Hurricane Harvey | Flood vs. Wind and Wind-driven Rain Coverage
After Hurricane Harvey’s catastrophic flood waters recede a familiar coverage issue will arise once again: the gray area between flood and wind/wind-driven rain damage and how insurance coverages are affected by the distinction. Although SE Texas and South LA have and will experience primarily flood damage from Harvey, it is important to be aware of the differences between flood and wind/wind-driven rain damage.
The difference is not as simple as using the flood water line to separate flood and wind/driven rain damage. La. R.S. 22:1893 specifically provides that insurers CANNOT use the floodwater mark on a covered structure without considering other evidence when determining whether a loss is covered under a homeowner (wind) policy. It is critically important for businesses to consider the distinction because business interruption coverage is typically provided through wind (property) policies and in order to maximize the Period of Restoration (POR) coverage, business owners must be able to properly identify and distinguish wind and wind-driven rain damage vs. flood damage.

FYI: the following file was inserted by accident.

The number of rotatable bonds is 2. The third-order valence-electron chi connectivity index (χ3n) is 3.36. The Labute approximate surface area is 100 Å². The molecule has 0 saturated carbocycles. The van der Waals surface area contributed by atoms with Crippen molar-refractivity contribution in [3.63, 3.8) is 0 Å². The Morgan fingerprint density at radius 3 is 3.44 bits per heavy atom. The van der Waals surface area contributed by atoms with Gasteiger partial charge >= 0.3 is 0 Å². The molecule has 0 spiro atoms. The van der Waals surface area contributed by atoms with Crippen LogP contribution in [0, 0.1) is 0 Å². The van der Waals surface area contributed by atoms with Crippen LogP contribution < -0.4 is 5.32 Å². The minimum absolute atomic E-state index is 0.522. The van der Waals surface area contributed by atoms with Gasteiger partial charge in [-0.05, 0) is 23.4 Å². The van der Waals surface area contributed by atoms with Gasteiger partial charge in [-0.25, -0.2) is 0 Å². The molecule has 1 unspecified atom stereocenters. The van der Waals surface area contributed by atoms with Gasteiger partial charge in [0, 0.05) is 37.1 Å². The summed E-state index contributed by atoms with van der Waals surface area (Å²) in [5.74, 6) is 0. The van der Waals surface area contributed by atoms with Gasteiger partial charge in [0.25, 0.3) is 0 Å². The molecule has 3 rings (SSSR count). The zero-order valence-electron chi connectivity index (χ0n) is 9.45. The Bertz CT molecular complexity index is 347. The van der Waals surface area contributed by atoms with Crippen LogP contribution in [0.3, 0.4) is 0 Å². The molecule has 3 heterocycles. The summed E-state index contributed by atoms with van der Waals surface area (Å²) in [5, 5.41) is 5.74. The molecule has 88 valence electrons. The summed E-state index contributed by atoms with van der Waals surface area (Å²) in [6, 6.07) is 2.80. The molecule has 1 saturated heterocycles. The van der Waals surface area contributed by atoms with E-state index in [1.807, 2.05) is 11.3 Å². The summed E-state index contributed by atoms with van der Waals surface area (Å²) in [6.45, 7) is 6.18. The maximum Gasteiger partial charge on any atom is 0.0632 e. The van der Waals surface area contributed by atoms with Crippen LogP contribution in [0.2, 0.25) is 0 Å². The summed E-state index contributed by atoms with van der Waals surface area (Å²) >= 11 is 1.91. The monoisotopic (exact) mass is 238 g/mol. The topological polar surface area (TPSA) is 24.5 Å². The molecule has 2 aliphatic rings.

Wind/wind-driven rain damage almost always occurs before flood damage and the repair work that must be undertaken during PORs can often be the same or similar regardless of the flood water damage that comes later. When taking initial steps after storm damage (separating property, listing contents, identifying areas of structural damage) and working with flood and wind/BI adjusters it is critical to identify damage that was likely caused by wind/driven rain. For example, roof damage, broken windows, water stains in walls and ceilings above the flood water line and points of entry of water above the flood line are examples of evidence of wind/wind-driven (non-flood) damage. This evidence must be documented before repair/renovation/demolition work begins, otherwise an insured risks losing the evidence supporting this type of coverage claim.
What does this mean as it pertains to Hurricane Harvey and the all too common catastrophic rain events that plague our region? It is critical for business owners to obtain as much flood insurance as possible. Business interruption coverage is offered by some flood insurance carriers, typically at significantly increased premiums over basic flood coverage. Business owners who chose to self-insure for business interruption flood losses can obtain IRS casualty loss tax deductions in the event of disaster-related property damage.
The team at Jackson & Jackson can assist with all your policy analysis, consultation, claims management and casualty proof of loss preparation of IRS Form 4864 needs. Contact Konrad Jackson or Dan Dilzell at the firm’s New Orleans office at (504) 525-5090 or visit our website at www.jlaw.net for more information.